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Battery breakthrough could allow electric cars to go 1,000 km on single charge

Battery breakthrough could allow electric cars to go 1,000 km on single charge

A lithium-ion battery breakthrough using tiny silicon particles and a gel polymer may lead to electric vehicles that can travel around 1000 km, or over 600 miles, on a single charge, scientists say.

Drivers have consistently reported suffering from range anxiety – or fear about how long a car’s battery will last – as one of the main reasons preventing their complete switch to electric vehicles.

To counter this fear, research teams across the world are exploring new electrode designs to boost electric vehicle (EV) battery capabilities.

Researchers have been attempting to use silicon as an electrode material in lithium-ion batteries for EVs due to its high charge storage capacity.

However, this has remained a challenge as silicon expands by more than three times during charging, and contracts back to its original size while discharging, severely damaging the efficiency and structural integrity of batteries.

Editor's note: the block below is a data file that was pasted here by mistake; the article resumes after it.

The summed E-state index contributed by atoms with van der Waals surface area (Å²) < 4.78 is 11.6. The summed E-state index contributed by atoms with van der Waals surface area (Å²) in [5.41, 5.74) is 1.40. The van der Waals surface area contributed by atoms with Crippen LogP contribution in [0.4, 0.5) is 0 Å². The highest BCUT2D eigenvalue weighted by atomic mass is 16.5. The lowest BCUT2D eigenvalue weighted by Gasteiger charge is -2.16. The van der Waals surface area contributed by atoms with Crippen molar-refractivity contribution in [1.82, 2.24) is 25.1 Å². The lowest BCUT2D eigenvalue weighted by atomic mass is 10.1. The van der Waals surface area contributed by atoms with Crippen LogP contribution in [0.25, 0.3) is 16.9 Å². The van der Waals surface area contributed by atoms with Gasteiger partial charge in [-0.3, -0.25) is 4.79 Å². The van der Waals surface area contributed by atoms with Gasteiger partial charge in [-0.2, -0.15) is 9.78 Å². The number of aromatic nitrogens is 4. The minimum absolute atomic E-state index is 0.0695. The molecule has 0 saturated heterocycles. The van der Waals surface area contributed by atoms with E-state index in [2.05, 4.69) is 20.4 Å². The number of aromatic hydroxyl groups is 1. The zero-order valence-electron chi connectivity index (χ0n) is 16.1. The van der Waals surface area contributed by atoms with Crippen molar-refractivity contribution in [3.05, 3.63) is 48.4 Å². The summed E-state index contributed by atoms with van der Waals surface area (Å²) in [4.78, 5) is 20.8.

The expansion issue of large silicon particles can become pronounced during battery operation, posing limitations for its use as an electrode material.

South Korean scientists have now developed a “next-generation” high-energy-density lithium-ion battery system that uses tiny silicon particles and gel polymer electrolytes.

The gel electrolyte within the battery is a crucial component facilitating the movement of charged particles between the positive and negative terminals – anode and cathode.

Unlike the typically used liquid electrolytes, gel electrolytes are either in a solid or gel state with an elastic polymer structure that has better stability than their liquid counterparts.

Researchers made chemical links between the gel and the tiny silicon particles that disperse the internal stress caused by volume expansion during the battery’s operation.

“The resultant intertwined system displayed outstanding properties, notably in mitigating volumetric expansion while delivering high ionic conductivity.,” scientists wrote.

While the new “cost-effective” gel electrolyte system exhibited conductivity similar to conventional batteries using liquid electrolytes, it also came with a nearly 40 per cent improvement in energy density, according to the study.

“We used a micro-silicon anode, yet, we have a stable battery. This research brings us closer to a real high-energy-density lithium-ion battery system,” study co-author Soojin Park said.

The findings, according to researchers, highlight the potential of this new method to enhance energy densities in future batteries.

They say the research can revolutionise energy storage systems and may help EVs that currently travel around 700 km on a single charge reach up to 1000 km in range.